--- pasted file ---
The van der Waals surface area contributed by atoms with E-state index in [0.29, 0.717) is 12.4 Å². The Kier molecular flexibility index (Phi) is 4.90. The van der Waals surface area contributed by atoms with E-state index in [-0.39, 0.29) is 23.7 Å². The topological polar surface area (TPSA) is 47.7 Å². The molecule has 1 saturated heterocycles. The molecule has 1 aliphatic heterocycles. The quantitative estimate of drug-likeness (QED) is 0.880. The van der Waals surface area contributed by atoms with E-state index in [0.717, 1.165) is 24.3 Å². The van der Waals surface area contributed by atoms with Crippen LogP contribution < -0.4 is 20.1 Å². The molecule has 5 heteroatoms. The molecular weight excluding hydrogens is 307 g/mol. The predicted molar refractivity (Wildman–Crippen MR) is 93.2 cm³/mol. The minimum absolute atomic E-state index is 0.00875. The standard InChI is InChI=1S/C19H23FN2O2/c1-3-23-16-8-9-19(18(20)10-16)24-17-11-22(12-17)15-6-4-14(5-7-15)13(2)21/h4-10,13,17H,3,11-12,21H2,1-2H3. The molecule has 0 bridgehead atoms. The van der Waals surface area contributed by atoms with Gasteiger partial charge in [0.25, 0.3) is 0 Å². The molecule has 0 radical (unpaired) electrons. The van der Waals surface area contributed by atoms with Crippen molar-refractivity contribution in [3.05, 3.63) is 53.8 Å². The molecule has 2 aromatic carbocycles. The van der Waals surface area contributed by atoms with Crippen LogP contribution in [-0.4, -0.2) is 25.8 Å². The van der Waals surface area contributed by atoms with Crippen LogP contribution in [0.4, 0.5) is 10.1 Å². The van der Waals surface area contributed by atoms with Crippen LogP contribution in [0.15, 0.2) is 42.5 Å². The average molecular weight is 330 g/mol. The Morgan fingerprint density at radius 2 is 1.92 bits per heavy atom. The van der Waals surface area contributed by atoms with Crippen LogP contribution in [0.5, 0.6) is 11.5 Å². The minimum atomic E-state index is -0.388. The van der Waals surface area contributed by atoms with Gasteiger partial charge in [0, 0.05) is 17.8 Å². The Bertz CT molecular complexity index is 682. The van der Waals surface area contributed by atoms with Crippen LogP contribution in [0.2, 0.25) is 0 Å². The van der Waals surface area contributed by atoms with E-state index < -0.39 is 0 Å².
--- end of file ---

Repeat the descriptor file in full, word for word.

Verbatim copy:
The van der Waals surface area contributed by atoms with E-state index in [0.29, 0.717) is 12.4 Å². The Kier molecular flexibility index (Phi) is 4.90. The van der Waals surface area contributed by atoms with E-state index in [-0.39, 0.29) is 23.7 Å². The topological polar surface area (TPSA) is 47.7 Å². The molecule has 1 saturated heterocycles. The molecule has 1 aliphatic heterocycles. The quantitative estimate of drug-likeness (QED) is 0.880. The van der Waals surface area contributed by atoms with E-state index in [0.717, 1.165) is 24.3 Å². The van der Waals surface area contributed by atoms with Crippen LogP contribution < -0.4 is 20.1 Å². The molecule has 5 heteroatoms. The molecular weight excluding hydrogens is 307 g/mol. The predicted molar refractivity (Wildman–Crippen MR) is 93.2 cm³/mol. The minimum absolute atomic E-state index is 0.00875. The standard InChI is InChI=1S/C19H23FN2O2/c1-3-23-16-8-9-19(18(20)10-16)24-17-11-22(12-17)15-6-4-14(5-7-15)13(2)21/h4-10,13,17H,3,11-12,21H2,1-2H3. The molecule has 0 bridgehead atoms. The van der Waals surface area contributed by atoms with Gasteiger partial charge in [0.25, 0.3) is 0 Å². The molecule has 0 radical (unpaired) electrons. The van der Waals surface area contributed by atoms with Crippen molar-refractivity contribution in [3.05, 3.63) is 53.8 Å². The molecule has 2 aromatic carbocycles. The van der Waals surface area contributed by atoms with Crippen LogP contribution in [-0.4, -0.2) is 25.8 Å². The van der Waals surface area contributed by atoms with Crippen LogP contribution in [0.4, 0.5) is 10.1 Å². The van der Waals surface area contributed by atoms with Crippen LogP contribution in [0.15, 0.2) is 42.5 Å². The average molecular weight is 330 g/mol. The Morgan fingerprint density at radius 2 is 1.92 bits per heavy atom. The van der Waals surface area contributed by atoms with Crippen LogP contribution in [0.5, 0.6) is 11.5 Å². The minimum atomic E-state index is -0.388. The van der Waals surface area contributed by atoms with Gasteiger partial charge in [0, 0.05) is 17.8 Å². The Bertz CT molecular complexity index is 682. The van der Waals surface area contributed by atoms with Crippen LogP contribution in [0.2, 0.25) is 0 Å². The van der Waals surface area contributed by atoms with E-state index < -0.39 is 0 Å².